So subsequent to that, what I have learned is that in addition to that,
But I am living proof in my own mind, that’s really all that matters, (laughs) I’m living proof in my own mind that change is possible.
My relationship with my daughter is better than it’s ever been. My relationship with my husband, communication is better. My relationships with my friends. I used to have trouble maintaining friendships. Everything has changed. From understanding the work that I wanted to do to become the person I wanted to be, that was really the only gift I could offer. The only way I could help her was to become the person I truly wanted to be. To show her that it’s possible. She has her own journey. I’m not in control of that, which was very hard, and still is sometimes. It was a very painful lesson to learn because we’re parents. We love our children more than anything on this earth. And I would take her symptoms and everything on myself in a second if I could, but I can’t. So the only thing I could do was to help myself, which in a way sounds selfish. I mean, that’s a core belief I uncovered, that I’m a very selfish person. But actually taking care of ourselves is the ultimate gift to the people we love.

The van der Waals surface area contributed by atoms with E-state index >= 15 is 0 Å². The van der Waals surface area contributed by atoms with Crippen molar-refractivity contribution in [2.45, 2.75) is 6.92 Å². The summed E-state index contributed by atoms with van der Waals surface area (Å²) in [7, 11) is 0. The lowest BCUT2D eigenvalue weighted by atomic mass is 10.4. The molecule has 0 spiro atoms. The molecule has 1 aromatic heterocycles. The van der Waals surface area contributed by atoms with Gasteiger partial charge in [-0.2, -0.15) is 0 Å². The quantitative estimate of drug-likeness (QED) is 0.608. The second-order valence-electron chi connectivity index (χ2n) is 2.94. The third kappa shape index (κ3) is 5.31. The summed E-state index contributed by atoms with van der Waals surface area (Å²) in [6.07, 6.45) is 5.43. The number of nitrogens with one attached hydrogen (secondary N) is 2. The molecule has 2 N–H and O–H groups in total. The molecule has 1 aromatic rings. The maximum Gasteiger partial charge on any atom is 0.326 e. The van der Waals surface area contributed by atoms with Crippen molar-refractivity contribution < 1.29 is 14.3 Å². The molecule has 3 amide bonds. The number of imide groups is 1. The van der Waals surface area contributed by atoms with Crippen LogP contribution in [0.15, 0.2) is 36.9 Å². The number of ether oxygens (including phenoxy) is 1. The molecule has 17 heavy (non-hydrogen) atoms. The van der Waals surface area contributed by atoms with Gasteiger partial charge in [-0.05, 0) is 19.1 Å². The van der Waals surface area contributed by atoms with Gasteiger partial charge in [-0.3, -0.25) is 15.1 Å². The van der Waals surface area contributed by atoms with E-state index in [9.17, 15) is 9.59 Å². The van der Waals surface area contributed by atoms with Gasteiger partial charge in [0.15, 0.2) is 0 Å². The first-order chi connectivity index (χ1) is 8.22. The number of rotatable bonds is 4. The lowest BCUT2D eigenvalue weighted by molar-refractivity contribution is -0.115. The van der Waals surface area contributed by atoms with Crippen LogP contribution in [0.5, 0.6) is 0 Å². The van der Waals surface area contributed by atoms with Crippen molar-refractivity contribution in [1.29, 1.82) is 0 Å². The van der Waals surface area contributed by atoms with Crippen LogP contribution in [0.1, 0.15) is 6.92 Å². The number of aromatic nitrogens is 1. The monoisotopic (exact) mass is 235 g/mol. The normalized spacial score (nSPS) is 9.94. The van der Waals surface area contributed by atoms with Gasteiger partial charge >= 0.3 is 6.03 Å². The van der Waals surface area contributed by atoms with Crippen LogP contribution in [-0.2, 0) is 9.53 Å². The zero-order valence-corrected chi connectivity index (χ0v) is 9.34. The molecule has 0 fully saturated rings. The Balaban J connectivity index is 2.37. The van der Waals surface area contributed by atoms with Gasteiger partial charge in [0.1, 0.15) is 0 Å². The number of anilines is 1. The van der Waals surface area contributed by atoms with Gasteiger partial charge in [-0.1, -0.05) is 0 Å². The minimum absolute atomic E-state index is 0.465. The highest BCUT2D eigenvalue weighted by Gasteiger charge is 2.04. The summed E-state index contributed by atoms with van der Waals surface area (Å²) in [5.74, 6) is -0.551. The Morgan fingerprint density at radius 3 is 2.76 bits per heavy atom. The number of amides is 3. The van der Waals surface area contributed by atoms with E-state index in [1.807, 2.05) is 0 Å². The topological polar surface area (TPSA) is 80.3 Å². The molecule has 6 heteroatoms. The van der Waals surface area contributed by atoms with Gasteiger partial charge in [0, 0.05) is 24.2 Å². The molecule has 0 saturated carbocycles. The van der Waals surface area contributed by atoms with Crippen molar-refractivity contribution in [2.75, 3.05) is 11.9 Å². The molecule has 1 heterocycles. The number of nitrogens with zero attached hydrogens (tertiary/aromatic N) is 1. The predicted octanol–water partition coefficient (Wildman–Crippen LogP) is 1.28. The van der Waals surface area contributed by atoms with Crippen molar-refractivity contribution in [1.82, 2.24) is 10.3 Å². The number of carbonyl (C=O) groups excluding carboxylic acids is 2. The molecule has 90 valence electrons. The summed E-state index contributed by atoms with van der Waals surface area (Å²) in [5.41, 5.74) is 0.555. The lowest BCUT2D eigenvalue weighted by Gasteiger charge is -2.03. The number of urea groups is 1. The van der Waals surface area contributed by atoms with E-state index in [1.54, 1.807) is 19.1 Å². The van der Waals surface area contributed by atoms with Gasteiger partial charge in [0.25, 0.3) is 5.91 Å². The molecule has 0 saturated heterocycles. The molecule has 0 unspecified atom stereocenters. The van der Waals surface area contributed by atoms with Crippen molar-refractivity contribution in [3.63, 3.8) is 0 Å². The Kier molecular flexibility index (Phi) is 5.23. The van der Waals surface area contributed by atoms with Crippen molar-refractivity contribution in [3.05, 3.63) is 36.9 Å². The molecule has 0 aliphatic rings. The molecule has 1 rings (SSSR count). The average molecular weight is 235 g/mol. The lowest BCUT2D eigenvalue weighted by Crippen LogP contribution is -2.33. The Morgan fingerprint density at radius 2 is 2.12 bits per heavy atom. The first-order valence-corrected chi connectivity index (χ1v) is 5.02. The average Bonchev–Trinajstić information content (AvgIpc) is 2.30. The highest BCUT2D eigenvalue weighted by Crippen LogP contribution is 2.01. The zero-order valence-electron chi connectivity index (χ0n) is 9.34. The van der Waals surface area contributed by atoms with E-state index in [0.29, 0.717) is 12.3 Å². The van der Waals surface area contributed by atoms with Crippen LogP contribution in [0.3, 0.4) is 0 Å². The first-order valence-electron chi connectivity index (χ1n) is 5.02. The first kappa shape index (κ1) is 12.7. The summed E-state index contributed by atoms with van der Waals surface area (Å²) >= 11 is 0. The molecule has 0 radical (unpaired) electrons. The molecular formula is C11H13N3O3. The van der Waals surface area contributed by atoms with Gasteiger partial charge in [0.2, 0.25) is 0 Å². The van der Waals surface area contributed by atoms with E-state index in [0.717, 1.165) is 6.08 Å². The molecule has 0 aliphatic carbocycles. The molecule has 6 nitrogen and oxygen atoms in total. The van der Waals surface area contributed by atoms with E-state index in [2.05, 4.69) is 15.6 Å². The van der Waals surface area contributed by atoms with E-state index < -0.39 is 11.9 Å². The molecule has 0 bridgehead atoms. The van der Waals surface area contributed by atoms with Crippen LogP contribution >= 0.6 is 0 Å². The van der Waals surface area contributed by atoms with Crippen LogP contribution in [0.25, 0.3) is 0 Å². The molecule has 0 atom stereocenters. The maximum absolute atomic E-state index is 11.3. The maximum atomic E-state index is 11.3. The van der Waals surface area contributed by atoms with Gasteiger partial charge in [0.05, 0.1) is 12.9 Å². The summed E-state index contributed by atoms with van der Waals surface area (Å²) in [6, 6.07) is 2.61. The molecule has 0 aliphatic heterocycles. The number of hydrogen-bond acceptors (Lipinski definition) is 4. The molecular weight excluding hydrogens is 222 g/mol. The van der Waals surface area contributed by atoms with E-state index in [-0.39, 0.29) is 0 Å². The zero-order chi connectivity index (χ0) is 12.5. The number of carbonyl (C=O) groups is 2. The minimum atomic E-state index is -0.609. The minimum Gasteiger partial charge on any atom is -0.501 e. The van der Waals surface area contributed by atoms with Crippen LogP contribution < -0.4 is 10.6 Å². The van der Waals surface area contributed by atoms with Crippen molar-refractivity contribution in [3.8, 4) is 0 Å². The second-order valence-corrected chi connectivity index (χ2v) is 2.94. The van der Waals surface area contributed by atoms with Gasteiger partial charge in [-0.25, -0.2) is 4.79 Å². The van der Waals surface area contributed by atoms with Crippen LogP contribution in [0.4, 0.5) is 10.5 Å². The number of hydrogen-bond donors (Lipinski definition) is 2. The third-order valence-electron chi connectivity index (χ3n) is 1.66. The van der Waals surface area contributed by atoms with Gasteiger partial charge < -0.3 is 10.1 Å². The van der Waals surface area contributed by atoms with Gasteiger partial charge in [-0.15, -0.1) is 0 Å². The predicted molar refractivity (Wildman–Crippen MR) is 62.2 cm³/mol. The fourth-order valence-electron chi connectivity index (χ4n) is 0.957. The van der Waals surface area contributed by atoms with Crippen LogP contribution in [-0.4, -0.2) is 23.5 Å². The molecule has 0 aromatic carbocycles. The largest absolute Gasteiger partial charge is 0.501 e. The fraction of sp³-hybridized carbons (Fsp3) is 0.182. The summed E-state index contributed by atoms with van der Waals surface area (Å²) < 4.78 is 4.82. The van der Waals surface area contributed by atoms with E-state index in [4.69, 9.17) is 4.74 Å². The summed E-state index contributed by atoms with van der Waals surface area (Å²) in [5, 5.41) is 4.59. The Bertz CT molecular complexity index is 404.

Yeah. Thank you for sharing that. Going back to what you said, too, in the beginning that you mentioned acceptance. And I like how you said it’s not that things are right or wrong or shouldn’t be a certain way. And when you describe the six different components that the group had you do, it reminds me of ACT, which is acceptance and commitment therapy, which I use a lot. And we talk about acceptance, even what happened during the pandemic. This is happening, so this is occurring. I’m acknowledging that this is actually happening. That’s the acceptance. And now that I know that, what am I going to do? How am I going to respond? Am I going to respond differently or the same as usual? We know the same as usual, where that road goes, but you know, how can I respond differently so that the outcome is more towards what I’d like it to be or this relationship to be or where I would like to be within this whole struggle. And it sounds like they might have done some ACT stuff, which is really cool and empowering and very action oriented too, in a way. So that’s wonderful.
Yeah. And you know, people think of the word surrender, which is sort of a synonym I guess. It doesn’t mean you agree, it doesn’t mean you’re happy about it. All it means is that you accept what’s happening and it sounds so simple, but it’s so hard. It’s hard.